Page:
It's crucial for all people to take proper care of their teeth, but certain populations should follow different dental care steps than others. For example, children, teenagers and the elderly are more susceptible to cavities than those between the ages of 20 and 70, which is why children and older adults may need to visit the dentist more than just twice a year. Furthermore, a person's gender can affect the health of his or her teeth - and this is particularly true for women.
According to the American Dental Association, women have dental health needs that men do not, and they need to keep that in consideration. Women experience hormone fluctuations multiple times throughout their lives - from puberty to pregnancy to menopause - and these changes can affect their dental health.
Hormones and dental health
Recently, the Island Gazette, a North Carolina news source, spoke to local dentist Eve Brown, D.D.S., who explained how changes in a woman's hormones impact her teeth.
"Studies show that increased female hormone levels correlate with higher levels of gingivitis, or inflammation of soft tissues in the mouth," Brown told the news source. "Some types of bacteria also proliferate when these hormone levels are elevated. These events call for a vigorous program of good oral hygiene."
When a woman's menstrual cycle begins, she may experience swelling of the soft tissues in the mouth. This can cause her to be more likely to experience gum problems such as ulcers in the mouth, which is why a woman may need to visit the dentist more often once menstruation begins.
Pregnancy can also drastically affect a woman's hormone levels, which is why she should visit the dentist soon after becoming pregnant. According to Brown, 60 to 75 percent of pregnant women experience inflammation of the gums. This causes an increased risk of bleeding and for larger pockets to form between teeth. Furthermore, some women may experience "pregnancy tumors" that form inside the mouth if she doesn't care for her teeth properly. While these will likely disappear after childbirth, women should still talk to their dentists if they appear.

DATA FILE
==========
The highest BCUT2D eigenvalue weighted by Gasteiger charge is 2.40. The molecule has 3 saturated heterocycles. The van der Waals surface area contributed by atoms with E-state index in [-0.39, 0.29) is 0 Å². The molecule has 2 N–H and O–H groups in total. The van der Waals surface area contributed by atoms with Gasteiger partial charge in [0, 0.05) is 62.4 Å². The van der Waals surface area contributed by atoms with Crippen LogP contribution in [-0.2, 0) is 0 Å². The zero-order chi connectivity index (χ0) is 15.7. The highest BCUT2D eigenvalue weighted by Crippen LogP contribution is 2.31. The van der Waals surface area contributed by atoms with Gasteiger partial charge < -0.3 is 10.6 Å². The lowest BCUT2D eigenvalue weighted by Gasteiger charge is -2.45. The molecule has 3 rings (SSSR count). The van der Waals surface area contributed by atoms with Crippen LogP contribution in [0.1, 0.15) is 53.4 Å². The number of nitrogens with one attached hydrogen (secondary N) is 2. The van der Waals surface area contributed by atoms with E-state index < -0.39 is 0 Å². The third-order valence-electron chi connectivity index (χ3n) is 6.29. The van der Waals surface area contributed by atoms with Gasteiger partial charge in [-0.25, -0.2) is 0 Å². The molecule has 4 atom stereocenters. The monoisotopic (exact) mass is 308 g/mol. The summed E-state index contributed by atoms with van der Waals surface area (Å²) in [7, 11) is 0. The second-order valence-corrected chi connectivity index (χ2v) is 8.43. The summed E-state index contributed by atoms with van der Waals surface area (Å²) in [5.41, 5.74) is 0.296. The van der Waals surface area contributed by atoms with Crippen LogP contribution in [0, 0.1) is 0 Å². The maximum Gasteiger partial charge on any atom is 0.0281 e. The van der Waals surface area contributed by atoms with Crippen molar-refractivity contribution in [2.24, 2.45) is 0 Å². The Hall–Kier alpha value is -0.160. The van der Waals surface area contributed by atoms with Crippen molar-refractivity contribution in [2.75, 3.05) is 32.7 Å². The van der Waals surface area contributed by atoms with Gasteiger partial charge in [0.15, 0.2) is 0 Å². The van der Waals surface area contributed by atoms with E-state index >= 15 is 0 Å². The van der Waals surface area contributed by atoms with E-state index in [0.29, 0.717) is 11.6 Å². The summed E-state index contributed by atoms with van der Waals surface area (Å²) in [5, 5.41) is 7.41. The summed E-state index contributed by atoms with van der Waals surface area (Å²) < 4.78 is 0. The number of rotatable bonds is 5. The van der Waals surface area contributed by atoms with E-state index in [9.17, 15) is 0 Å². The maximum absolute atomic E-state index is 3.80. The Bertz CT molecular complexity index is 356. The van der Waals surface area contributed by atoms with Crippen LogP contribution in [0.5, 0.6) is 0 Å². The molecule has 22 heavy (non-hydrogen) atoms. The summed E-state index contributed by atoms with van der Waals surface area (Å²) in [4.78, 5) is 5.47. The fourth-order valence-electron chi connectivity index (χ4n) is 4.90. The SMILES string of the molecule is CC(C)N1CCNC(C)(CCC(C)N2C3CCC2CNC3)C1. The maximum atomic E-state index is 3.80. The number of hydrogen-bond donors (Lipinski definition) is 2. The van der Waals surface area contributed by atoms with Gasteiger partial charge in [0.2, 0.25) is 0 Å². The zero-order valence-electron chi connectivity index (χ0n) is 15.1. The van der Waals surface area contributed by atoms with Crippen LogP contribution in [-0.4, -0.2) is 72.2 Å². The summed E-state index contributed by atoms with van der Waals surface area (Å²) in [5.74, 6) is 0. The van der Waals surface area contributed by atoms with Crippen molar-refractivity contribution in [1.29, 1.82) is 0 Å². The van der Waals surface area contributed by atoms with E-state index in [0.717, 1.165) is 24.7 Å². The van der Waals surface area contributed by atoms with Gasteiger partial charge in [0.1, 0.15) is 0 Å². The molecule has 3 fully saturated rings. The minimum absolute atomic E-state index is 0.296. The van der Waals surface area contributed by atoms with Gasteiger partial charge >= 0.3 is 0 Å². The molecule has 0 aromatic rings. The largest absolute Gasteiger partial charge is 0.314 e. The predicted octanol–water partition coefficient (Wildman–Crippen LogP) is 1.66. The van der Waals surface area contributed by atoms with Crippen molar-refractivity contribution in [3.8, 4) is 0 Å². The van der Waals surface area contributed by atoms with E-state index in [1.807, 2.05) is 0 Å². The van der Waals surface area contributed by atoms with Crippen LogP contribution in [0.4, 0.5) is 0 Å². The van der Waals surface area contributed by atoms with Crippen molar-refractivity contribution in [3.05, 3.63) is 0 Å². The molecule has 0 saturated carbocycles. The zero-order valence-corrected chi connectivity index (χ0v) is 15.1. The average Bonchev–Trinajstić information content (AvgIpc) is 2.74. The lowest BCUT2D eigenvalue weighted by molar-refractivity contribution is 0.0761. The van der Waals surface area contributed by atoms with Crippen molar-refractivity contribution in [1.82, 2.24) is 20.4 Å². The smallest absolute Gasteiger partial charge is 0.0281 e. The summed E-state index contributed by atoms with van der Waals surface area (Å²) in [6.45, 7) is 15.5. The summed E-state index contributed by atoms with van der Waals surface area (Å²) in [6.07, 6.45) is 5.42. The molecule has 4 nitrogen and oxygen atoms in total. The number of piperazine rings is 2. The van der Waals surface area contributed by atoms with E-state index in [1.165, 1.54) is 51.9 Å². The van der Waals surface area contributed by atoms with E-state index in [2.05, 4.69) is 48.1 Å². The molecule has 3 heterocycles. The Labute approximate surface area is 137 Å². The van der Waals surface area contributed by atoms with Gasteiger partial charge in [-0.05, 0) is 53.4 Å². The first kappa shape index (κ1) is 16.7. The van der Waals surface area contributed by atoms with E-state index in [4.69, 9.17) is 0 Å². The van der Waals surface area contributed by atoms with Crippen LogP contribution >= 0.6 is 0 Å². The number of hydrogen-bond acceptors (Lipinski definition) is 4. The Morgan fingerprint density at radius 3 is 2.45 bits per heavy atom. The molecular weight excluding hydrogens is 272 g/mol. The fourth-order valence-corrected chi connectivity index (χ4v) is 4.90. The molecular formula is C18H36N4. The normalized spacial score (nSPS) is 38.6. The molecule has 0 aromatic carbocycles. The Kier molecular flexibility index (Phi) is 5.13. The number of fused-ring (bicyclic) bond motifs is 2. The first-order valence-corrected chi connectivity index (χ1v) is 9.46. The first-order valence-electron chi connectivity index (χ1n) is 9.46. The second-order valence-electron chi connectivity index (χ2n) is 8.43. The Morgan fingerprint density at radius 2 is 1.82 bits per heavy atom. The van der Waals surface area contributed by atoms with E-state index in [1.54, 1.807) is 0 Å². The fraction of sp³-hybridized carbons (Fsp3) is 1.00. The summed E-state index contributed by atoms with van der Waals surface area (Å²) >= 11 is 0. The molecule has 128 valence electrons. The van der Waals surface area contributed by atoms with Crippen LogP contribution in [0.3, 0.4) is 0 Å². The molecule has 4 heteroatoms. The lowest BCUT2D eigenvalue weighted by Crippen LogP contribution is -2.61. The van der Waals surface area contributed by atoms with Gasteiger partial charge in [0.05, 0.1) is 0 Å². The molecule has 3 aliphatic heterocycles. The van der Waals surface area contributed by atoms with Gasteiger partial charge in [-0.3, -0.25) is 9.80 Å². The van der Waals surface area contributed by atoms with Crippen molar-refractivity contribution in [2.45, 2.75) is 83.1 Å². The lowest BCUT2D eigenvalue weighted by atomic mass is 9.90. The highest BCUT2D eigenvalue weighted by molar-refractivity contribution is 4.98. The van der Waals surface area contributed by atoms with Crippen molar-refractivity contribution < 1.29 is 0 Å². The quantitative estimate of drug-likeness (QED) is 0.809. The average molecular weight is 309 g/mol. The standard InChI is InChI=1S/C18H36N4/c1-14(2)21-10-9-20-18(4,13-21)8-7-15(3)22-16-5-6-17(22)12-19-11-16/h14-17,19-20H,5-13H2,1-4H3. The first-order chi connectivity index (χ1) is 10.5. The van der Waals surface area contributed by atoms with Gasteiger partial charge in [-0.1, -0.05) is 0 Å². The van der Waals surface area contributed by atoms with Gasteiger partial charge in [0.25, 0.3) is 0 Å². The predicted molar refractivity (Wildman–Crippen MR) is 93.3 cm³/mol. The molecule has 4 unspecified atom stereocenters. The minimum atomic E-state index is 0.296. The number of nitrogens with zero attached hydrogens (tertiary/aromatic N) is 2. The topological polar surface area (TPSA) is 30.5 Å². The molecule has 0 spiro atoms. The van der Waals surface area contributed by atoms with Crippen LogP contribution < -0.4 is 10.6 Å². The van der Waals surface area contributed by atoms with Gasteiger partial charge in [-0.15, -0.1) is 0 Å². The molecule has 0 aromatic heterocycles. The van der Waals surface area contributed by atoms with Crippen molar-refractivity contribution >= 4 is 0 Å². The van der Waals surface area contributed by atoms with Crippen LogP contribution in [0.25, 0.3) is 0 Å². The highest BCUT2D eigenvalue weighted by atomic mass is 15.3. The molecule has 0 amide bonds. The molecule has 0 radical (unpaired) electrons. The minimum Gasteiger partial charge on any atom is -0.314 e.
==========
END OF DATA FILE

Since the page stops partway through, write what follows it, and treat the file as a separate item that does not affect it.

"Gum disease during pregnancy may be a risk factor for low birth-weight babies, so we urge pregnant mothers to have regular examinations to prevent or control the problem," Brown told the Island Gazette.
Furthermore, it's not just pregnancy hormones that can affect a woman's mouth, but symptoms of pregnancy as well. For example, some women may experience cravings for foods that are high in sugar or very acidic - like the infamous combination of pickles and ice cream - and these foods can wreak havoc on tooth enamel. Also, nausea during the early months of pregnancy can lead to vomiting, which can wear away at the teeth. For all of these reasons, it's important for women to brush, floss and use mouthwash regularly.
Women and oral cancer
Another thing that women need to be on the lookout for when it comes to the health of their mouth is oral cancer. SheKnows spoke to Raj Tandon, M.D., who explained that in the past, men with a history of alcohol or tobacco use were considered to have the highest risk of this type of cancer. However, now more women are developing this disease. This could have something to do with the fact that the human papilloma virus - a common sexually transmitted virus often found in women - could cause oral cancer. This is another important reason for women to visit the dentist, since he or she can screen them for this disease.
The bottom line is that women should brush their teeth twice a day, floss at least once daily and visit their dentist as often as he or she recommends.
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